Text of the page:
I don’t think any of could’ve expected that Spider-Gwen would be the best part of Spider-Verse when she debuted in a mere “Edge” tie-in ramping up the main event in 2014. Knowing what we know now, however, we should’ve all been ready for her Spider-Geddon tie-in to be the best of the batch because, naturally, it is. Giving her an in to the main battle playing out in the big leagues between the Spiders and Inheritors, as well as exploring the complexities of one of the best Spider-characters around, writer Seanan McGuire, artist Rosi Kampe, and colorist Ian Herring offer up a compelling, tight,and slightly confounding issue that sets the stage for a great Gwen ‘Geddon — even if the rest of the main event falters — with this sharp story.
What’s it about? Marvel’s preview reads:
A SPIDER-GEDDON TIE-IN! As SPIDER-GEDDON rages on, GwenStacy of Earth-65 comes face-to-face with one of her deadliest opponentsyet…THE GWEN GOBLIN! Presented with yet another world that’s lost a Gwen Stacy,Gwen-65 can’t help but wonder if she’s destined for doom and what that mightmean for her family…
Picking up almost exactly where the last issue left off — with Gwen explaining that she’s a hero, not dead, and definitely not the Gwen Goblin (or at least…not that one) — McGuire wastes no time in dancing between a story that’s all Gwen’s and one that works in service to the larger ‘Geddon picture happening here very well.
There’s a sweet and bitter way to the options Gwen has here: she can go above and beyond to save these people, mere mirrors of her friends and loved ones, and lose time saving her actual friends, or — she can remain cold and aloof, holding herself to a higher standard of herodom. Fittingly for Gwen, she chooses the third, unseen option of saving the day while letting sardonic quips fly, still in a rush to save all the other people she feels a calling to, too. It’s a sound, character-first narrative decision that exceeds expectations in its dialogue and narration driven power and speaks to McGuire’s honed predilections as a novelist harnessed here to a satisfying effect.
This isn’t to say everything is great — the actual action and heroics of Gwen’s stories under McGuire’s pen have lacked a certain panache. Certainly, the conclusion of Spider-Gwen’s fight with The Gwen Goblin (Love! That! Name!) does come far too easily, to a lackluster degree, and the heel turn makes little to no sense given the elevated timeline. Ultimately, though, given that it’s founded in the same “person below the mask” direction that the meta narrative has taken here, it’s hard to fault it too much.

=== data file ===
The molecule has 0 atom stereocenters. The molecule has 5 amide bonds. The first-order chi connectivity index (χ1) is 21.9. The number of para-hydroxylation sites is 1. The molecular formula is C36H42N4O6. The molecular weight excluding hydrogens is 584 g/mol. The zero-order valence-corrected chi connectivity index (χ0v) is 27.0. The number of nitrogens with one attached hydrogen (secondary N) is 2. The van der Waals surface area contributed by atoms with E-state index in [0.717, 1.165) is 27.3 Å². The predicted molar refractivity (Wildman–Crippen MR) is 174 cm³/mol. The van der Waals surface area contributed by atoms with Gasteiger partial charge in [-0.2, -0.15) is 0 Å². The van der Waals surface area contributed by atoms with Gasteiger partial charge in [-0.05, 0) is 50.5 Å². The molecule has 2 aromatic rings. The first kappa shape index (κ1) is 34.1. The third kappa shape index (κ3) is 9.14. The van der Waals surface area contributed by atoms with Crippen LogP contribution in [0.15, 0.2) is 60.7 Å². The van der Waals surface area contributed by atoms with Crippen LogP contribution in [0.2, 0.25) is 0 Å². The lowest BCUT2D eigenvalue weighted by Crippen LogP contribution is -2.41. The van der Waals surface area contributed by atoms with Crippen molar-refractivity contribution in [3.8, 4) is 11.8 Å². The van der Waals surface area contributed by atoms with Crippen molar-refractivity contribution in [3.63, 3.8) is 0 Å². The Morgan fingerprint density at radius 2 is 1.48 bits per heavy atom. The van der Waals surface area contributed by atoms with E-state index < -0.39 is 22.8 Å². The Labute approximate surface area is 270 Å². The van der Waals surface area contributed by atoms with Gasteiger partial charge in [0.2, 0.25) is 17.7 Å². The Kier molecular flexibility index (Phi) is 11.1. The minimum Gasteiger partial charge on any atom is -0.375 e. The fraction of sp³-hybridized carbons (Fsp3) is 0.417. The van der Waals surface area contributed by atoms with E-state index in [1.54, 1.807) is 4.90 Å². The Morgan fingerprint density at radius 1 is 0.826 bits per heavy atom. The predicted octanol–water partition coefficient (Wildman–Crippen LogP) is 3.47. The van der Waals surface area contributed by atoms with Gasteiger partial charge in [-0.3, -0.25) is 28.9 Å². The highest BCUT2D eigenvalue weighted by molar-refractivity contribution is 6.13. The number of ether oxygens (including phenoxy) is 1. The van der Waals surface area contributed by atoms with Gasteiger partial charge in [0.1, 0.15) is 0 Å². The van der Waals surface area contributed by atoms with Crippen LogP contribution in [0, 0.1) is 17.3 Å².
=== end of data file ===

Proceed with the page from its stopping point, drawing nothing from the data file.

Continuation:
Fittingly, Kampe and Herring provide a bright and brooding palette to match. Balanced between the blues, pinks and purples of Herring’s “home row” for Gwen, this issue employs some more blacks and shadow work, as well as sharp angles and dramatic framing to heighten the tension and impart the sensation of Spidey-sense surprisingly well. While the first run-in with The Gwen Goblin in issue #1 was kind of flighty and unfocused, this one fares much better — Spider-Gwen bouncing to and fro playing a sleek game of keep-away — that gives the Gwen Goblin’s stellar design room to shine as well as makes things considerably more digestible. One particularly cool note is the balance between framing and shading for a couple of key scenes that really conveys what Gwen is feeling below the mask, a feat for a hero whose design is typically kind of featureless.
All said and done, the team here has delivered something really special. A fantastic meditation on who Gwen Stacey is now, who she wants to be, and who she can’t stop herself from being in the interim. With both sides of the coin on display — Spider and Goblin — the story offers up a perfect coda to her time in an alternate reality and imparts her with just the right pizzazz to head into ‘Geddon ready to take names. Here’s hoping we see more of her, and the folks behind this, after the Inheritors are long gone.